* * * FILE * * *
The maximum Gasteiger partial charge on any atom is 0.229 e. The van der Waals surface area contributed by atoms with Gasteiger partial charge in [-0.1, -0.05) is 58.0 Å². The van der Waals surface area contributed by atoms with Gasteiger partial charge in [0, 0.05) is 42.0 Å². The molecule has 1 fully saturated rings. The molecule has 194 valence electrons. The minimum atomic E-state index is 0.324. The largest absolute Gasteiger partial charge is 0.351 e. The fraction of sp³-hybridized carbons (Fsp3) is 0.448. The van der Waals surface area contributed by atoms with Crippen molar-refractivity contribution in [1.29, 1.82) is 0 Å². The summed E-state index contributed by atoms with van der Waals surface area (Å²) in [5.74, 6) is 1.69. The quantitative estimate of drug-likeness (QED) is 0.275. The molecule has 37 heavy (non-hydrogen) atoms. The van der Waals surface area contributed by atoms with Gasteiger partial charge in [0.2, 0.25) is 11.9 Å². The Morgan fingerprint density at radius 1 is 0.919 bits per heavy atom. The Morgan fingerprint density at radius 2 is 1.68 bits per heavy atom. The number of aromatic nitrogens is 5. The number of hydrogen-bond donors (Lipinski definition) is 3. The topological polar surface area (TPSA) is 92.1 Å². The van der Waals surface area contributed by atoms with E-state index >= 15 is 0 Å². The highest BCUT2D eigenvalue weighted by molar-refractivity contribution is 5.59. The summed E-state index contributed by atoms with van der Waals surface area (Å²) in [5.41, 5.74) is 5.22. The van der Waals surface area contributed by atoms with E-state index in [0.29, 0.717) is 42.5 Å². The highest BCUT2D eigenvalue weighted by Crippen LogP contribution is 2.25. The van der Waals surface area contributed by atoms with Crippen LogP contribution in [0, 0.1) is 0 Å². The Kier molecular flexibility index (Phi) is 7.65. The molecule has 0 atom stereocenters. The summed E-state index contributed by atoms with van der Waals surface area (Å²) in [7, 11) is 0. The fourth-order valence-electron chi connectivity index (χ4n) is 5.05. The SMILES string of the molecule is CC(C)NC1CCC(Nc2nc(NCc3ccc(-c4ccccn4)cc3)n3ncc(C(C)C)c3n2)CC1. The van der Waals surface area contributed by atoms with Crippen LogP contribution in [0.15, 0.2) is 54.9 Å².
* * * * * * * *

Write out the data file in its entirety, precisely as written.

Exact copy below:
The maximum Gasteiger partial charge on any atom is 0.229 e. The van der Waals surface area contributed by atoms with Gasteiger partial charge in [-0.1, -0.05) is 58.0 Å². The van der Waals surface area contributed by atoms with Gasteiger partial charge in [0, 0.05) is 42.0 Å². The molecule has 1 fully saturated rings. The molecule has 194 valence electrons. The minimum atomic E-state index is 0.324. The largest absolute Gasteiger partial charge is 0.351 e. The fraction of sp³-hybridized carbons (Fsp3) is 0.448. The van der Waals surface area contributed by atoms with Crippen molar-refractivity contribution in [1.29, 1.82) is 0 Å². The summed E-state index contributed by atoms with van der Waals surface area (Å²) in [5.74, 6) is 1.69. The quantitative estimate of drug-likeness (QED) is 0.275. The molecule has 37 heavy (non-hydrogen) atoms. The van der Waals surface area contributed by atoms with Gasteiger partial charge in [0.2, 0.25) is 11.9 Å². The Morgan fingerprint density at radius 1 is 0.919 bits per heavy atom. The Morgan fingerprint density at radius 2 is 1.68 bits per heavy atom. The number of aromatic nitrogens is 5. The number of hydrogen-bond donors (Lipinski definition) is 3. The topological polar surface area (TPSA) is 92.1 Å². The van der Waals surface area contributed by atoms with E-state index >= 15 is 0 Å². The highest BCUT2D eigenvalue weighted by molar-refractivity contribution is 5.59. The summed E-state index contributed by atoms with van der Waals surface area (Å²) in [5.41, 5.74) is 5.22. The van der Waals surface area contributed by atoms with E-state index in [0.29, 0.717) is 42.5 Å². The highest BCUT2D eigenvalue weighted by Crippen LogP contribution is 2.25. The van der Waals surface area contributed by atoms with Crippen LogP contribution in [0, 0.1) is 0 Å². The Kier molecular flexibility index (Phi) is 7.65. The molecule has 0 atom stereocenters. The summed E-state index contributed by atoms with van der Waals surface area (Å²) in [7, 11) is 0. The fourth-order valence-electron chi connectivity index (χ4n) is 5.05. The SMILES string of the molecule is CC(C)NC1CCC(Nc2nc(NCc3ccc(-c4ccccn4)cc3)n3ncc(C(C)C)c3n2)CC1. The van der Waals surface area contributed by atoms with Crippen LogP contribution in [0.15, 0.2) is 54.9 Å².